The use of ‘bridging’ chemotherapy and radiotherapy between enrolment and WZTL-002 administration is permitted. This will facilitate WZTL-002 treatment scheduling during dose escalation and may allow reduction of disease burden before WZTL-002 therapy, potentially reducing CRS and ICANS risk.30 To mitigate the impact of bridging therapy on efficacy assessments, baseline PET-CT scans will be conducted after completing bridging therapy and before starting lymphodepleting chemotherapy and WZTL-002 administration.

The selection of eligible lymphoma subtypes was based on evidence of efficacy from other clinical trials evaluating anti-CD19 CAR T-cell therapies in this population.7–9 31 32 Limitations of this trial include its small size, inclusion of several B-NHL subtypes and dose escalation design, as a result of which efficacy and exploratory outcomes will be descriptive only. In particular, secondary outcomes assessing WZTL-002 efficacy (ORR, CR rate, RFS and OS) will be preliminary, and are included to help inform the design of future phase II trials. Similarly, the exploratory outcomes, which explore WZTL-002 kinetics, phenotype, serum cytokines and B-cell aplasia, are intended to inform outcome measure selection for future larger trials.

The published clinical experience of 3G anti-CD19 CAR T-cells for the treatment of r/r B-NHL is limited, with the final results of only two other early-phase trials published, to our knowledge.13 23 Enblad et al treated 11 patients with r/r B-NHL or chronic lymphocytic leukaemia with 3G anti-CD19 CAR T-cells combining CD28 and 41BB costimulatory domains, in a phase I dose escalation study.23 Of the 11 treated participants, 4 did not receive lymphodepletion before CAR T-cell administration. The dose range of 3G anti-CD19 CAR T-cells administered this study was 2×107–2×108 cells/m2 (approximately equivalent to 5×105–5×106 CAR T-cells/kg). A response to treatment was observed in four participants (36%), all of whom reached CR.23 Severe CRS was reported in two participants (18%), and severe neurotoxicity in one (9%).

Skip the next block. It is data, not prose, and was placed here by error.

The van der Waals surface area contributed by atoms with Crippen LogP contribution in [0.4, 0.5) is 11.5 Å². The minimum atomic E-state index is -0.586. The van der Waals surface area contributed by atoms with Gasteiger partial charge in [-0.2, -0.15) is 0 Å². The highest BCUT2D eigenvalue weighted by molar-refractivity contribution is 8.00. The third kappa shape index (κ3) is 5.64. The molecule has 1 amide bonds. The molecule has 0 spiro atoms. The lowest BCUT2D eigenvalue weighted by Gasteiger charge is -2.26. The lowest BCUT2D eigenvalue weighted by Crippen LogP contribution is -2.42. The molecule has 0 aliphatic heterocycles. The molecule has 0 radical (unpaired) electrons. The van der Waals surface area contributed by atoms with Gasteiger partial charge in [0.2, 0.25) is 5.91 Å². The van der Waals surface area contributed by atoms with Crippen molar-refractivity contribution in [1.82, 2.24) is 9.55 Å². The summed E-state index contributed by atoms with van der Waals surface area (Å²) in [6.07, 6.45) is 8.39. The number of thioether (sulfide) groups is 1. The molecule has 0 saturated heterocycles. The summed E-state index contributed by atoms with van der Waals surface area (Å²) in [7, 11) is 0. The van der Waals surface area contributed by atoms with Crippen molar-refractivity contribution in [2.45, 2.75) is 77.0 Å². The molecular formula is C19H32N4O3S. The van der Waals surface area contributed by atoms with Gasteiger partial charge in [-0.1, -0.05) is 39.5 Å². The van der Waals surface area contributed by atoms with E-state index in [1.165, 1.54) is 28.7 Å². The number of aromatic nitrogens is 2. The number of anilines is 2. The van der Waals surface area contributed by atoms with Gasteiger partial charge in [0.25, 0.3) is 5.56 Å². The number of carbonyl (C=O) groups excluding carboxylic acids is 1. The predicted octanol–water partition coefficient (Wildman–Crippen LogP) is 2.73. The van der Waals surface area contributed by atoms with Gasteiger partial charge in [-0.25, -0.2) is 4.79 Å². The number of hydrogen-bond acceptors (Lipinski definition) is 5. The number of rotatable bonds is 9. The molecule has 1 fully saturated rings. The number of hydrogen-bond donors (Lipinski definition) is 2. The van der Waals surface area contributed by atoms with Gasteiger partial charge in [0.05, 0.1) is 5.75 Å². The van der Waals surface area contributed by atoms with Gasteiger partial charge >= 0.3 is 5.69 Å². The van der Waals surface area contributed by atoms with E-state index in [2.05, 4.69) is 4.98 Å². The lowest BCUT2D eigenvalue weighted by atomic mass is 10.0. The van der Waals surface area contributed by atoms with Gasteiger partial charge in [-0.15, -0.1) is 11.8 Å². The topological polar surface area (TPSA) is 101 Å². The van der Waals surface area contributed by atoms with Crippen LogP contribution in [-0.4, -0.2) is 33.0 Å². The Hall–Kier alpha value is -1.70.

Ramos et al reported results of a phase I anti-CD19 CAR T-cell trial involving simultaneous administration of autologous 2G (CD28 only) and 3G (4-1BB plus CD28) anti-CD19 CAR T-cell products to participants with r/r B-NHL.13 This dose escalation study treated 11 participants with active lymphoma and 5 in remission after autologous stem cell transplant (ASCT). All participants with active lymphoma received lymphodepletion with cyclophosphamide and fludarabine before CAR T-cell infusion, whereas no further lymphodepletion was given to those post ASCT. The dose range of total CAR T-cells administered on this study (2G+3G CAR T-cells in 1:1 ratio) was 5×104–1×106 CAR T-cells/kg. Six of 11 with active lymphoma (54%) responded, three (27%) reaching CR. All five recipients of CAR T-cells after ASCT remained in CR at least 9 months after CAR T-cell administration. No cases of severe CRS, and only one of severe neurotoxicity, were reported.13 Ramos et al found that the 3G anti-CD19 CARs showed superior in vivo expansion and persisted longer than their 2G counterparts, although the relative contribution of the 2G and 3G CAR T-cells to anti-tumour efficacy and to toxicity could not be assessed with this study design.13

In conclusion, published phase I trials suggest that manufacture of 3G CAR T-cells is feasible and do not yet indicate that CRS and ICANS rates are higher than for 2G products. Moreover, the Ramos et al study indicates that 3G CAR T-cells can exhibit improved proliferation and persistence in humans compared with 2G counterparts. However, because of the small number of reported 3G CAR T-cell recipients, and the likely suboptimal CAR T-cell dosing in the early cohorts of these dose escalation studies, conclusions cannot be drawn about the relative efficacy and safety of 3G compared with 2G CAR T-cells.13 23 Other 3G anti-CD19 CAR T-cell trials in patients with r/r B-NHL are underway (table 1). As well as adding to the clinical experience of 3G anti-CD19 CAR T-cell therapies for the treatment of B-NHL, the ENABLE trial will inform the clinical safety and potential utility of a new intracellular TLR2 costimulatory domain within CAR T-cells.